Middleton residents have let their fury be known over the potential upgrade of an intersection, which would result in the redirection of B-Double trucks to pass through the centre of town, carrying stock and produce between Cape Jervis and Murray Bridge.
At a community meeting organised by the Middleton Town and Foreshore Association, more than 50 residents voiced their strong opposition to the proposal which they said was of "no benefit" to the town.
Alexandrina Councillor Michael Scott brought the issue to the attention of the Middleton Town and Foreshore Association, who moved quickly to send out flyers and arrange the meeting.
Alexandrina Council CEO Glenn Rappensberg and General Manager Infrastructure and Assets Simon Grenfell opened the meeting held on Tuesday, May 14, at Pioneer Hall, by providing background details to the proposal.
Alexandrina is a member of the Hill Southern LGA, alongside other regional councils and is therefore part of a joint Transport 2020 Plan, which was developed in 2009. Speaking to those in attendance, Mr Rappensberg said that as part of this plan, the need for a more effective freight route to take cattle to market had been identified.
"Currently vehicles travel from Cape Jervis up to Myponga, to Mount Compass, then up to Nangkita and then to Strathalbyn," he said.
"The long term plan that has been identified is a bypass for Middleton."
Such a bypass would ensure B-doubles were routed around Middleton, however Mr Rappensberg admitted such a project would be years in the making and heavily involve the State Government and Member for Finniss David Basham.
Instead, the current proposal would upgrade the intersection of Airport Road and Flagstaff Hill Road as a "stepping stone" towards this bypass, but would see B-doubles enter Middleton via Port Elliot Road until such a time that a bypass was constructed if funding could be secured. This did not go over well with residents however, who reacted angrily and questioned what benefit, if any, the proposal would have for their community, other than an upgrade to the intersection.
Two thirds of the cost to upgrade the intersection would be covered by the federal government under special local road funding, representing an opportunity for Alexandrina Council, but residents were firm in their response, that "we don't want the funding and we don't want trucks."
Speaking out, members of the crowd said there was "no direct benefit to Middleton" and that the town "would be the only community affected."
Concerns were raised over "increased traffic and danger," increased noise pollution, the potential impact on tourism and to traders who said they were already struggling with parking issues, exacerbated by truck drivers who already have access to the Main Street.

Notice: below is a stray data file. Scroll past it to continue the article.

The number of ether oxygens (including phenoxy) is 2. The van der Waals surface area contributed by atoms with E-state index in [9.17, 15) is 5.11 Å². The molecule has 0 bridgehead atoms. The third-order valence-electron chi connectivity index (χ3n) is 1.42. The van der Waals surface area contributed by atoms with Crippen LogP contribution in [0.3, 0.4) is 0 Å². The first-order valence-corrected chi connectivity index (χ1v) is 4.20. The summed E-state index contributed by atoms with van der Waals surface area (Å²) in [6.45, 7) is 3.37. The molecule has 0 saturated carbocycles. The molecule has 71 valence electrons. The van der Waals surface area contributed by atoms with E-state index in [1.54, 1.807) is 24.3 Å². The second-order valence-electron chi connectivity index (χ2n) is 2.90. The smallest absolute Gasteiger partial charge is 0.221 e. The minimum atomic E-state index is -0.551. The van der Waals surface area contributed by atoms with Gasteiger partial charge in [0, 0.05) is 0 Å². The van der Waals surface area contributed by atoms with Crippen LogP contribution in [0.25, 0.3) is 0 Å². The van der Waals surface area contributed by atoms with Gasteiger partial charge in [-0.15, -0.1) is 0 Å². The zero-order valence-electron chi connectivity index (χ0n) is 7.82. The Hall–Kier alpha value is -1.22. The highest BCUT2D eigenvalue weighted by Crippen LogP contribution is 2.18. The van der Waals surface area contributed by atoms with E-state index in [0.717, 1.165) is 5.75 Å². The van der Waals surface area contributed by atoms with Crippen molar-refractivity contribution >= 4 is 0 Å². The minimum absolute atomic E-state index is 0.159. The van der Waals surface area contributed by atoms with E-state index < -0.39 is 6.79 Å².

Also criticised, was the fact that traffic statistics for Middleton were last updated in 2002 and were therefore over a decade out of date and not representative of current traffic issues within the town.
Speaking out, one resident said the proposal was "ridiculous, a disaster waiting to happen and a very undesirable outcome for the community."
The resident further directed comments to council representatives that "to sit here and tell us it's an opportunity, is a slap in the face to this community."
A report on the proposal to upgrade the intersection will be brought before council on Monday, May 20 and Mr Rappensberg said it would include a number of options and that council "did not have a preferred position."
Included in those options would be the choice to not go ahead with the proposal and Mr Rappensberg said the community feedback and sentiment expressed during the meeting would be made clear in the report. The crowd erupted with jeers when they were informed they had until 12pm Tuesday, May 14, to request to present a deputation on the issue at next week's council meeting.
They were critical of the council for not engaging in thorough community consultation and questioned what would have happened if the meeting had not been arranged by the Town and Foreshore Association prior to a decision being made in the council chamber.
Ward Councillors Michael Scott and Bronwyn Lewis who were in attendance and also spoke, made it clear they would vote against the proposal, but urged the 50 residents in attendance to attend council on Monday night, to ensure their discontent was made clear to the rest of the chamber.
"We need your deputations, we are only two voices," Councillor Lewis said. "Having your voice there in council is important."
A large crowd is assured, with a majority of those in attendance suggesting they would attend the council chambers on Monday. The Town and Foreshore Association has passed a motion against the proposal.
That motion read: "with the information we have been given, MTAFA strongly opposes the routing of B-Doubles through the Main Street of Middleton."
On Wednesday 15 May, Alexandrina CEO Glenn Rappensberg released the following statement in regards to the issue:
There is an extensive State and Local road network in Alexandrina Council, with Council responsible for 1,348 km of local roads; both sealed and unsealed, and in built-up and non-built up areas.